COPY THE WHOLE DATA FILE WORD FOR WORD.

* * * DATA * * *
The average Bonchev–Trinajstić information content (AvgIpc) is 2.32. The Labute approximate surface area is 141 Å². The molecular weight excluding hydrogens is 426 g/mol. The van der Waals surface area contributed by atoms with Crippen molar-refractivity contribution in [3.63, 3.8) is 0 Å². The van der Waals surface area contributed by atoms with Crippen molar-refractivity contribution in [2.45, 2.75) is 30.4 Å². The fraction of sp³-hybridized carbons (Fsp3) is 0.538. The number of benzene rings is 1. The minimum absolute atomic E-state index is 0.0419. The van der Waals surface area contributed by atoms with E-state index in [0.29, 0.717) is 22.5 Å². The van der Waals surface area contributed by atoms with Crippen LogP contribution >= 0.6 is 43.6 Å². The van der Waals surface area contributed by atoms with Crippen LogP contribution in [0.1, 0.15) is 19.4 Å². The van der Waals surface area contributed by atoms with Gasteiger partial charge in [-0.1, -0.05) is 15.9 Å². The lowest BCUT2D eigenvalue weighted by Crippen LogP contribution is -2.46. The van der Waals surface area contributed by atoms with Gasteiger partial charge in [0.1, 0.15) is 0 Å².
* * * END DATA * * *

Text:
The average Bonchev–Trinajstić information content (AvgIpc) is 2.32. The Labute approximate surface area is 141 Å². The molecular weight excluding hydrogens is 426 g/mol. The van der Waals surface area contributed by atoms with Crippen molar-refractivity contribution in [3.63, 3.8) is 0 Å². The van der Waals surface area contributed by atoms with Crippen molar-refractivity contribution in [2.45, 2.75) is 30.4 Å². The fraction of sp³-hybridized carbons (Fsp3) is 0.538. The number of benzene rings is 1. The minimum absolute atomic E-state index is 0.0419. The van der Waals surface area contributed by atoms with E-state index in [0.29, 0.717) is 22.5 Å². The van der Waals surface area contributed by atoms with Crippen LogP contribution >= 0.6 is 43.6 Å². The van der Waals surface area contributed by atoms with Crippen LogP contribution in [0.1, 0.15) is 19.4 Å². The van der Waals surface area contributed by atoms with Gasteiger partial charge in [-0.1, -0.05) is 15.9 Å². The lowest BCUT2D eigenvalue weighted by Crippen LogP contribution is -2.46. The van der Waals surface area contributed by atoms with Gasteiger partial charge in [0.1, 0.15) is 0 Å².